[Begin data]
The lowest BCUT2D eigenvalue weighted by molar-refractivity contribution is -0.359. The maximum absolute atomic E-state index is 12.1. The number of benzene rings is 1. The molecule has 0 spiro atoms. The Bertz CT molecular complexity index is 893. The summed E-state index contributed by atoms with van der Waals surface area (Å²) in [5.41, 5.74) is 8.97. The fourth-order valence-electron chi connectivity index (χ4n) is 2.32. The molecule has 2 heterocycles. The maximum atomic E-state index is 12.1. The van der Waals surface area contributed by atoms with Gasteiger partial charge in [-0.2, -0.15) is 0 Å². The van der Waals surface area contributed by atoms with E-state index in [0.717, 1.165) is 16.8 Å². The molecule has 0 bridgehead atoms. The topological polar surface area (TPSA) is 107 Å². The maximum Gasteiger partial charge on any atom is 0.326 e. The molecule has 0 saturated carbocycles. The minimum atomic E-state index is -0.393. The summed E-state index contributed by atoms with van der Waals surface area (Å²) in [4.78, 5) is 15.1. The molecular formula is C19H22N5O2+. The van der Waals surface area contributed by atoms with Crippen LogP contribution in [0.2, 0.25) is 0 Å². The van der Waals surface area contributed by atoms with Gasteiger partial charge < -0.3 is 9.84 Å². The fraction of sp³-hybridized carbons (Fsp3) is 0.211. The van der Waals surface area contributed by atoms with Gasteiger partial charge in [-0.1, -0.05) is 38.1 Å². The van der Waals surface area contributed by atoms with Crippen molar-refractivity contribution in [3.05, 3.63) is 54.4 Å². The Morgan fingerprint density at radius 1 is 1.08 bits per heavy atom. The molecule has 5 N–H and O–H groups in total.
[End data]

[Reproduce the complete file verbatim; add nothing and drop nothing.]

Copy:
The lowest BCUT2D eigenvalue weighted by molar-refractivity contribution is -0.359. The maximum absolute atomic E-state index is 12.1. The number of benzene rings is 1. The molecule has 0 spiro atoms. The Bertz CT molecular complexity index is 893. The summed E-state index contributed by atoms with van der Waals surface area (Å²) in [5.41, 5.74) is 8.97. The fourth-order valence-electron chi connectivity index (χ4n) is 2.32. The molecule has 2 heterocycles. The maximum atomic E-state index is 12.1. The van der Waals surface area contributed by atoms with Gasteiger partial charge in [-0.2, -0.15) is 0 Å². The van der Waals surface area contributed by atoms with E-state index in [0.717, 1.165) is 16.8 Å². The molecule has 0 bridgehead atoms. The topological polar surface area (TPSA) is 107 Å². The maximum Gasteiger partial charge on any atom is 0.326 e. The molecule has 0 saturated carbocycles. The minimum atomic E-state index is -0.393. The summed E-state index contributed by atoms with van der Waals surface area (Å²) in [4.78, 5) is 15.1. The molecular formula is C19H22N5O2+. The van der Waals surface area contributed by atoms with Crippen LogP contribution in [0.2, 0.25) is 0 Å². The van der Waals surface area contributed by atoms with Gasteiger partial charge < -0.3 is 9.84 Å². The fraction of sp³-hybridized carbons (Fsp3) is 0.211. The van der Waals surface area contributed by atoms with Gasteiger partial charge in [-0.1, -0.05) is 38.1 Å². The van der Waals surface area contributed by atoms with Crippen molar-refractivity contribution in [3.05, 3.63) is 54.4 Å². The Morgan fingerprint density at radius 1 is 1.08 bits per heavy atom. The molecule has 5 N–H and O–H groups in total.